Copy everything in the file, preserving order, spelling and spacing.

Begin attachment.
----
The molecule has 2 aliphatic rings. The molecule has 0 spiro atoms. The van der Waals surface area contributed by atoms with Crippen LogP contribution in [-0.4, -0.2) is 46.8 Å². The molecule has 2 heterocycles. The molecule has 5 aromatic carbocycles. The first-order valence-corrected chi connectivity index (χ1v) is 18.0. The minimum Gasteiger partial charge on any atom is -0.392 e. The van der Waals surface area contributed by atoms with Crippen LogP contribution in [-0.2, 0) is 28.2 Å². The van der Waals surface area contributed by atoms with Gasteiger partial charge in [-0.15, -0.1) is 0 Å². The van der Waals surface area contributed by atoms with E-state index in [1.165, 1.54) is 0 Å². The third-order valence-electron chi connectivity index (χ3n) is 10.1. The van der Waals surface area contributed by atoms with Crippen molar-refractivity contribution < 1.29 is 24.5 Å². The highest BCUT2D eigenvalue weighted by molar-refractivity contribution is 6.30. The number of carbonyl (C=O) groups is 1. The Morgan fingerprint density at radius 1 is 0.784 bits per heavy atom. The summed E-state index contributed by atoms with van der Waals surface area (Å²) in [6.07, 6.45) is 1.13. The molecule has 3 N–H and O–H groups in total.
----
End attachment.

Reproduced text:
The molecule has 2 aliphatic rings. The molecule has 0 spiro atoms. The van der Waals surface area contributed by atoms with Crippen LogP contribution in [-0.4, -0.2) is 46.8 Å². The molecule has 2 heterocycles. The molecule has 5 aromatic carbocycles. The first-order valence-corrected chi connectivity index (χ1v) is 18.0. The minimum Gasteiger partial charge on any atom is -0.392 e. The van der Waals surface area contributed by atoms with Crippen LogP contribution in [-0.2, 0) is 28.2 Å². The van der Waals surface area contributed by atoms with Gasteiger partial charge in [-0.15, -0.1) is 0 Å². The van der Waals surface area contributed by atoms with E-state index in [1.165, 1.54) is 0 Å². The third-order valence-electron chi connectivity index (χ3n) is 10.1. The van der Waals surface area contributed by atoms with Crippen molar-refractivity contribution < 1.29 is 24.5 Å². The highest BCUT2D eigenvalue weighted by molar-refractivity contribution is 6.30. The number of carbonyl (C=O) groups is 1. The Morgan fingerprint density at radius 1 is 0.784 bits per heavy atom. The summed E-state index contributed by atoms with van der Waals surface area (Å²) in [6.07, 6.45) is 1.13. The molecule has 3 N–H and O–H groups in total.